919 F2d 738 Elam v. Foltz

919 F.2d 738

Duane ELAM, Petitioner-Appellant,
Dale FOLTZ, Respondent-Appellee.

No. 90-1189.

United States Court of Appeals, Sixth Circuit.

Dec. 6, 1990.

Unpublished Disposition
NOTICE: Sixth Circuit Rule 24(c) states that citation of unpublished dispositions is disfavored except for establishing res judicata, estoppel, or the law of the case and requires service of copies of cited unpublished dispositions of the Sixth Circuit.

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Before WELLFORD and ALAN E. NORRIS, Circuit Judges, and FORESTER, District Judge.*



Duane Elam, through counsel, appeals the district court's order denying his petition for a writ of habeas corpus, filed under 28 U.S.C. Sec. 2254. The case has been referred to a panel of the court pursuant to Rule 9(a), Rules of the Sixth Circuit. Upon examination of the record and briefs, this panel unanimously agrees that oral argument is not needed. Fed.R.App.P. 34(a).


Elam was convicted by a jury of two counts of first degree murder and sentenced to life in prison. On March 24, 1988, Elam petitioned for a writ of habeas corpus, alleging: 1) his waiver of his right to jury instructions on lesser included offenses was unconstitutional, because the trial court had misinformed him that the mandatory sentence for first degree murder was five years; 2) he was denied a fair trial in that the jury instructions impermissibly shifted the burden of proof to the petitioner; 3) the trial court's instructions failed to accurately define "premeditation;" 4) the trial court's instructions informed the jury, unconstitutionally, that they were required to acquit or convict Elam on both counts of murder; 5) he was denied effective assistance of counsel by counsel's agreeing to an instruction of first degree murder or not guilty, thus eliminating a portion of his defense, specifically self-defense; 6) he was denied effective assistance of counsel by counsel bringing to the attention of the jury the facts that Elam was in jail prior to trial and carried an illegally-obtained gun; 7) he was denied effective assistance of counsel by his counsel's failure to object to the burden-shifting instructions that he complained of; 8) misconduct by the prosecutor deprived Elam of a fair trial by implying, on cross-examination, that the petitioner had informed someone he was prepared to return to the scene and "pull his gun;" 9) the prosecutor had deprived him of a fair trial by introducing a racial argument in closing, which statement was not supported by the record; and 10) the prosecutor implied that the petitioner may have committed other crimes for which he was not on trial. The district court denied the petition, by two separate orders, dated March 3, 1989, and January 18, 1990. On appeal, the petitioner reasserts these ten grounds presented before the district court.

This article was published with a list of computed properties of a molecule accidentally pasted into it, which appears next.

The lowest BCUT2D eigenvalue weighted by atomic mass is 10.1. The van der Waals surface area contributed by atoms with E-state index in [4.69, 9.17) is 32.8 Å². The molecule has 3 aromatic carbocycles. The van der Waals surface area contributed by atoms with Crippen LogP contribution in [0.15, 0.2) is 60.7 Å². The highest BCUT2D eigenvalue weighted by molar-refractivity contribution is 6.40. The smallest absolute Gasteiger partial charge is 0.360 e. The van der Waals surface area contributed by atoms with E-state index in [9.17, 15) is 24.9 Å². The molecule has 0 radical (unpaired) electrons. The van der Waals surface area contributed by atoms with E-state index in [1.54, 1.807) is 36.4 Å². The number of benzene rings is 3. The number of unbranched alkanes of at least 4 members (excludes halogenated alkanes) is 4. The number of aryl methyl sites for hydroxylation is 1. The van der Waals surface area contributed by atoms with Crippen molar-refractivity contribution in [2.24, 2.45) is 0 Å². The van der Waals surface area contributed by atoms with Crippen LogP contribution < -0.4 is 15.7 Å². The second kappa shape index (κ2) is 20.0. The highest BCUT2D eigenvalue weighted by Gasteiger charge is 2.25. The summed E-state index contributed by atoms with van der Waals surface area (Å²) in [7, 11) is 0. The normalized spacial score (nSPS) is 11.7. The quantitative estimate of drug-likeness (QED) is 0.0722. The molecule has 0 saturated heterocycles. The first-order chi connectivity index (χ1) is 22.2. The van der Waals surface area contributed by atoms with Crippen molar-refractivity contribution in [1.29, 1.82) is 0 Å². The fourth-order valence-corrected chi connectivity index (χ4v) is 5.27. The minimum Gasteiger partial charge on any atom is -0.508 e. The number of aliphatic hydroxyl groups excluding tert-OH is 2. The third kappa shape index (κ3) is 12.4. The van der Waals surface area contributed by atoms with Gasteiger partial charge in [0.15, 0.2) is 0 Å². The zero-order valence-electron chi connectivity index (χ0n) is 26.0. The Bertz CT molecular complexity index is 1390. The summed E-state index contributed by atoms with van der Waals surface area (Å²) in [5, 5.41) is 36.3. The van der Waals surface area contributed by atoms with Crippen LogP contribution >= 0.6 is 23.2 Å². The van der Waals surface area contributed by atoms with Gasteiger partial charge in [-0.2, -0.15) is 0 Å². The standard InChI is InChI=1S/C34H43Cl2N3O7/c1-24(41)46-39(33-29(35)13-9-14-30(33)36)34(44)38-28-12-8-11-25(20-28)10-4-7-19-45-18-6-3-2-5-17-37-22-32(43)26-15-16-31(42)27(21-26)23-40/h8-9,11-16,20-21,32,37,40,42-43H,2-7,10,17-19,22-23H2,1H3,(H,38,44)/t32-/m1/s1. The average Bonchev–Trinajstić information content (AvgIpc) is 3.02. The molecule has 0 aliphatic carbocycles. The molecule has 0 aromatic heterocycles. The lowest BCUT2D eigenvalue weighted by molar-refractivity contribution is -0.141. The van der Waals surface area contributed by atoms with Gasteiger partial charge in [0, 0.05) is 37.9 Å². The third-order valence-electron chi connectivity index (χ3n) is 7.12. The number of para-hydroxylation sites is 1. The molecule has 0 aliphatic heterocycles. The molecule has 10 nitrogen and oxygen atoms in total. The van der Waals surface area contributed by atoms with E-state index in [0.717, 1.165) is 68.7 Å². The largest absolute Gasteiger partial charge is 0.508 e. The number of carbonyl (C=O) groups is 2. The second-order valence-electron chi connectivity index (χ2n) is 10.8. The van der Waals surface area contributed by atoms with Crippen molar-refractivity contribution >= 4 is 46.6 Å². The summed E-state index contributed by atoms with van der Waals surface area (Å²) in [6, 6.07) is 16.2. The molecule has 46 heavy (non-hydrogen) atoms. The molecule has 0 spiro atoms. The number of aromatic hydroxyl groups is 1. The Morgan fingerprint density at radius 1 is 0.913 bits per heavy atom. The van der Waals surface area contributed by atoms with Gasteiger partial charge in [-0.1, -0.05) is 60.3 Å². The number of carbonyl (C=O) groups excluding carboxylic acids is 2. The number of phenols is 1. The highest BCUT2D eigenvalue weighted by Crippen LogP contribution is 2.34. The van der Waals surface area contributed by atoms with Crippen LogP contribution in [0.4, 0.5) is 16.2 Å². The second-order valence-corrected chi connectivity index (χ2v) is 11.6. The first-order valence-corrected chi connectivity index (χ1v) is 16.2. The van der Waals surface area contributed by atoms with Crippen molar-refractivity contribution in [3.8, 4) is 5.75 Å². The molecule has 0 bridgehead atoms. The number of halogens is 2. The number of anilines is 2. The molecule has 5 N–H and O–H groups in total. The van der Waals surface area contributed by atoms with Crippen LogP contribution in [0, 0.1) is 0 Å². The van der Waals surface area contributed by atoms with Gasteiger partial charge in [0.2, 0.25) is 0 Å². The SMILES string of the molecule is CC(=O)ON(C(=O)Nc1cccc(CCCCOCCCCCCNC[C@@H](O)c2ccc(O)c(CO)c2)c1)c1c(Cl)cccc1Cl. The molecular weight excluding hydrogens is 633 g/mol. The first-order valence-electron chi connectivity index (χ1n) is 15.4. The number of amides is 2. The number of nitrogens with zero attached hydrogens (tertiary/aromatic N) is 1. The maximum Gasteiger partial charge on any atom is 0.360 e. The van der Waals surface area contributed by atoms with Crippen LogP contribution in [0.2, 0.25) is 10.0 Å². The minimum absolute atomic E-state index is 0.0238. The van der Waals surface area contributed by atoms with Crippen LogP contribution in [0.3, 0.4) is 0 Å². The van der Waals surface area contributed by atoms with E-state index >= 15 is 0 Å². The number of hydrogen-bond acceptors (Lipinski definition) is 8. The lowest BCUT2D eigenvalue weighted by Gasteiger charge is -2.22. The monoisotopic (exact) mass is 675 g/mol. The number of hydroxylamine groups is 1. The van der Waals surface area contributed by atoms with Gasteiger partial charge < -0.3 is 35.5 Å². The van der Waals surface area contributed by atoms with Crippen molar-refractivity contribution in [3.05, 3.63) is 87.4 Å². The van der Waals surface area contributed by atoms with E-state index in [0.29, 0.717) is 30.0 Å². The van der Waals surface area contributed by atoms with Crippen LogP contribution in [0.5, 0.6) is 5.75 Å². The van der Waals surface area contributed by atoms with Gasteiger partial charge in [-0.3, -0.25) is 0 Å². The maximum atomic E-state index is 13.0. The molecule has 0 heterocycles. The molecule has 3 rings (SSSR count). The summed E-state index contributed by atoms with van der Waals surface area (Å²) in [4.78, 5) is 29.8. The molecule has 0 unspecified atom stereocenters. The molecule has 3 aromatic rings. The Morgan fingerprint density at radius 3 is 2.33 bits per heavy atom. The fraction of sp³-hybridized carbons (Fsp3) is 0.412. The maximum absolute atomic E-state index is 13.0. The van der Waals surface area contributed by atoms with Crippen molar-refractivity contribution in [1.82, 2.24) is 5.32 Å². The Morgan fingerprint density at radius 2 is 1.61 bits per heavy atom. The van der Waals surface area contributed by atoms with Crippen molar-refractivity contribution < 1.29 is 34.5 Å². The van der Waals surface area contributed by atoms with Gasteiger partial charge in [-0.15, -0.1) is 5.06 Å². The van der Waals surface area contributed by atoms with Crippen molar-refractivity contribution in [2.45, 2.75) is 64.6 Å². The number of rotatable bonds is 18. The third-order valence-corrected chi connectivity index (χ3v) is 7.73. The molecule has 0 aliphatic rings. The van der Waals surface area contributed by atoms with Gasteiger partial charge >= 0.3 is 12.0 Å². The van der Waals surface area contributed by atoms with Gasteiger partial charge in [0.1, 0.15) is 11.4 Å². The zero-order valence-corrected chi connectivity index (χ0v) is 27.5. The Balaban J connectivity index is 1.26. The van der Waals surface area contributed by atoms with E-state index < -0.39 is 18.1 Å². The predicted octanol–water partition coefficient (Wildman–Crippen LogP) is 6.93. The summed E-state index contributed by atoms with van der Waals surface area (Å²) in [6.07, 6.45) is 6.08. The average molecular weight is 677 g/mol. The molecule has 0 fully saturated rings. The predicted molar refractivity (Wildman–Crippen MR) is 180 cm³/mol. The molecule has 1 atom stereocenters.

Upon review, we conclude that the district court did not err in denying the petition. Because this case is not a capital case, Elam is not entitled to habeas relief on the grounds that he may have been entitled to jury instructions on lesser included offenses. Bagby v. Sowders, 894 F.2d 792, 797 (6th Cir.), cert. denied, 110 S.Ct. 2626 (1990). Further, Elam has not shown that any of the other instructions of which he complains were, taken as a whole, so infirm that they rendered the entire trial fundamentally unfair. Henderson v. Kibbe, 431 U.S. 145, 154 (1977); Thomas v. Arn, 704 F.2d 865, 868-69 (6th Cir.1983).


In regard to his complaints based on ineffective assistance of counsel, Elam has not shown that his counsel's performance was deficient, that counsel prejudiced his defense so as to render the trial unfair or the result unreliable, or that his counsel's decisions were outside the realm of reasonable trial strategy. Strickland v. Washington, 466 U.S. 668, 687-90 (1984). Finally, Elam has not established, as required for habeas relief, that the alleged prosecutorial misconduct was so egregious, when viewed in the context of the entire trial, so as to deny the petitioner a fundamentally fair trial. Donnelly v. DeChristoforo, 416 U.S. 637, 645-47 (1974); United States v. Castro, 908 F.2d 85, 90 (6th Cir.1990).


Accordingly, the district court's order denying the petition for habeas corpus is affirmed for the reasons stated by that court in its orders dated March 3, 1989, and January 18, 1990. Rule 9(b)(5), Rules of the Sixth Circuit.


The Honorable Karl S. Forester, U.S. District Judge for the Eastern District of Kentucky, sitting by designation